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Capstone and PICO (T) Project Toolkit: 6. Critical Appraisal

Guide to locating research for evidence synthesis projects and assignments.

Critical Appraisal Resources

Ranking and Appraising the Evidence

Appraising an article, a report, a protocol, a printed recommendation, etc. begins as you look at the document and evaluate the methodology and source of the research.

Start appraising by asking the following questions:

  • Who is the author?
  • Was it published by a credible source?  (a scholarly journal?  a popular periodical, e.g, newspaper or magazine?  an association? an organization?)
  • Is the source a book?  A journal article? (Usually a journal name will be in italics.)  Use a library catalog like Bobcat, to find a book in Bobst Library.
  • What is the date of publication?
  • What is the data or research based on?  If it is a scholarly article, is there a "Methods" section?
  • Is there a reference list at the end of the document?  From the reference list, you can assess currency of the information, credibility of the sources, level of evidence of the source material.

Tips for determining the "level of evidence" for an article.

  1. Use the evidence pyramid or scheme supplied by your professor.
  2. To track down a journal citation, select an article database (PubMed, CINAHL, PsycINFO etc.) using the author, article title, OR journal title.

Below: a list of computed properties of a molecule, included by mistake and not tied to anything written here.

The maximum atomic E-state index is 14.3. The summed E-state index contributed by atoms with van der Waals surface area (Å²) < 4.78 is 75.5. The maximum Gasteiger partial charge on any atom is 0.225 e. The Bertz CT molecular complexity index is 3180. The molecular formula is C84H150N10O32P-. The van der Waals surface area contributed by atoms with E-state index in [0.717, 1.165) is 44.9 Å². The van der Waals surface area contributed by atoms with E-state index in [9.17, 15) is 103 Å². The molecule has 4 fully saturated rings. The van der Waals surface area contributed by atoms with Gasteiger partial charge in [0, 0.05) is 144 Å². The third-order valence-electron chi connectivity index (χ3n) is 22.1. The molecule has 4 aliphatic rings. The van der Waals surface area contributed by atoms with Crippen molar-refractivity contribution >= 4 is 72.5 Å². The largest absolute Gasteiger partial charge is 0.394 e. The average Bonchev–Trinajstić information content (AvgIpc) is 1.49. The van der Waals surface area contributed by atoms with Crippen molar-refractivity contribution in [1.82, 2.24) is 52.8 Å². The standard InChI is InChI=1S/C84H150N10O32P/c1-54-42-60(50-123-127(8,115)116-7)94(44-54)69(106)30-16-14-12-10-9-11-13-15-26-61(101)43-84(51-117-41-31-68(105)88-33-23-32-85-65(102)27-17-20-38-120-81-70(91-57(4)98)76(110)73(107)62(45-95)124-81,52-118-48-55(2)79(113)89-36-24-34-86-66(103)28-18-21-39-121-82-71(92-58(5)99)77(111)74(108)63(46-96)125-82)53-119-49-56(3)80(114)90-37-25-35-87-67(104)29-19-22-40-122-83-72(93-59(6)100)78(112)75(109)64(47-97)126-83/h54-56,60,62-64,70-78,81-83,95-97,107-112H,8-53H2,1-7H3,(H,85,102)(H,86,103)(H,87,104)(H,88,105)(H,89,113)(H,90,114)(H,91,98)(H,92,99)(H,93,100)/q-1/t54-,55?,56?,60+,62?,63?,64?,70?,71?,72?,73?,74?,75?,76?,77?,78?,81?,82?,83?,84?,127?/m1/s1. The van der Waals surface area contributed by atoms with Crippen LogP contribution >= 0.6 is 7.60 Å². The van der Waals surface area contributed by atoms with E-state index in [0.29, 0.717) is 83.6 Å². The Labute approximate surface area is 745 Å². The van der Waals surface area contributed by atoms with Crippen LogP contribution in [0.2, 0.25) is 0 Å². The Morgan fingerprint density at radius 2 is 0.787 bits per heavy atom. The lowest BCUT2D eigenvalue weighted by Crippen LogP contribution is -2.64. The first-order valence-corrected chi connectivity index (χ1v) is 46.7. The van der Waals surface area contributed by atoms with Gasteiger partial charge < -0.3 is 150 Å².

3. Other tools for tracking down a citation not easily found in databases: OR   Googling may provide a path to a more obscure document or report.
  4. Within the article database, notice the "Publication Type" field for an individual citation.  There is often an indication that a citation is a "randomized controlled trial,"  a "case report," a "Review" article, etc. 
  5. Caution, a "review" is not necessarily a "systematic review."  Even if the title or abstract says "systematic review," carefully evaluate whether it is a true systematic review or merely a literature/narrative review.
  6. Look at the article Abstract.  Often an abstract will indicate the research design or methodology.  This can indicate the level of evidence.
  7. Link to the full text of an article; then look for the Methods section to review how the research was conducted.
  8. Use critical appraisal tools (CASP, PRISMA, etc.)  to fully appraise article evidence.
  9. If you have difficulty tracking down a citation in a reference list  using the above tips, consider this a potential indication of the quality of the original document.  Perhaps a typo or mistake is the result of careless information.  What does that tell you about the quality of the evidence?

More Helpful Links

Common Types of Research Designs

Here are some common types of research design from Understanding Research Study Designs (University of Minnesota)

  • Case Series and Case Reports
  • Case Control Studies
  • Cohort Studies
  • Randomized Controlled Studies
  • Double Blind Method
  • Meta Analyses
  • Systematic Reviews

PRISMA and editable PRISMA Statements

PRISMA or Preferred Reporting Items for Systematic Reviews and Meta-Analyses is an evidence-based protocol for reporting information in systematic reviews and meta-analyses.

  • The PRISMA STATEMENT, a 27-item checklist and a four-phase flow diagram to help authors improve the reporting of systematic reviews and meta-analyses.
  • PRISMA also offers editable templates for the flow diagram as PDF and Word documents